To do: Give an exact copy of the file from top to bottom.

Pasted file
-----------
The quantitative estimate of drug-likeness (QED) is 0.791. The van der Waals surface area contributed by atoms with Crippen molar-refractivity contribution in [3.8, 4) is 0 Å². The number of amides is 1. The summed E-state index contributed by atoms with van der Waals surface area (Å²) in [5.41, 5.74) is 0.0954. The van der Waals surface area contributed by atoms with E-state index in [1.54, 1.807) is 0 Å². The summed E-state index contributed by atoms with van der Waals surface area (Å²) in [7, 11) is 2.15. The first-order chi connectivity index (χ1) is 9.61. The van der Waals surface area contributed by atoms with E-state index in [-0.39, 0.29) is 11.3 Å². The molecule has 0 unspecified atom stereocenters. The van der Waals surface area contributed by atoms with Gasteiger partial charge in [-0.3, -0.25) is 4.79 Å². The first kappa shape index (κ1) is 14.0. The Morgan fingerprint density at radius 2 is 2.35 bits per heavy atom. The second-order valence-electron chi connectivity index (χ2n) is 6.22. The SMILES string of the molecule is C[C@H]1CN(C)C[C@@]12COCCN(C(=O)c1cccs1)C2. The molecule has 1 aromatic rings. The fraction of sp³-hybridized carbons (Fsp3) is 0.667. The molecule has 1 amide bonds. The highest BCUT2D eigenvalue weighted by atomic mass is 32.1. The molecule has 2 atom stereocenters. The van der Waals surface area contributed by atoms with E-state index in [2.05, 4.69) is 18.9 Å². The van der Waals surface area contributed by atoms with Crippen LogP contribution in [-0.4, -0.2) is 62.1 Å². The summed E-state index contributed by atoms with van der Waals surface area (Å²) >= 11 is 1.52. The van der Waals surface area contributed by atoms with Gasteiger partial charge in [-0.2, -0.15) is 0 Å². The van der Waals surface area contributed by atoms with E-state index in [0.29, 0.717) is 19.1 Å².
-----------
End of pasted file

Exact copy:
The quantitative estimate of drug-likeness (QED) is 0.791. The van der Waals surface area contributed by atoms with Crippen molar-refractivity contribution in [3.8, 4) is 0 Å². The number of amides is 1. The summed E-state index contributed by atoms with van der Waals surface area (Å²) in [5.41, 5.74) is 0.0954. The van der Waals surface area contributed by atoms with E-state index in [1.54, 1.807) is 0 Å². The summed E-state index contributed by atoms with van der Waals surface area (Å²) in [7, 11) is 2.15. The first-order chi connectivity index (χ1) is 9.61. The van der Waals surface area contributed by atoms with E-state index in [-0.39, 0.29) is 11.3 Å². The molecule has 0 unspecified atom stereocenters. The van der Waals surface area contributed by atoms with Gasteiger partial charge in [-0.3, -0.25) is 4.79 Å². The first kappa shape index (κ1) is 14.0. The Morgan fingerprint density at radius 2 is 2.35 bits per heavy atom. The second-order valence-electron chi connectivity index (χ2n) is 6.22. The SMILES string of the molecule is C[C@H]1CN(C)C[C@@]12COCCN(C(=O)c1cccs1)C2. The molecule has 1 aromatic rings. The fraction of sp³-hybridized carbons (Fsp3) is 0.667. The molecule has 1 amide bonds. The highest BCUT2D eigenvalue weighted by atomic mass is 32.1. The molecule has 2 atom stereocenters. The van der Waals surface area contributed by atoms with E-state index in [2.05, 4.69) is 18.9 Å². The van der Waals surface area contributed by atoms with Crippen LogP contribution in [-0.4, -0.2) is 62.1 Å². The summed E-state index contributed by atoms with van der Waals surface area (Å²) >= 11 is 1.52. The van der Waals surface area contributed by atoms with Gasteiger partial charge in [-0.2, -0.15) is 0 Å². The van der Waals surface area contributed by atoms with E-state index in [0.29, 0.717) is 19.1 Å².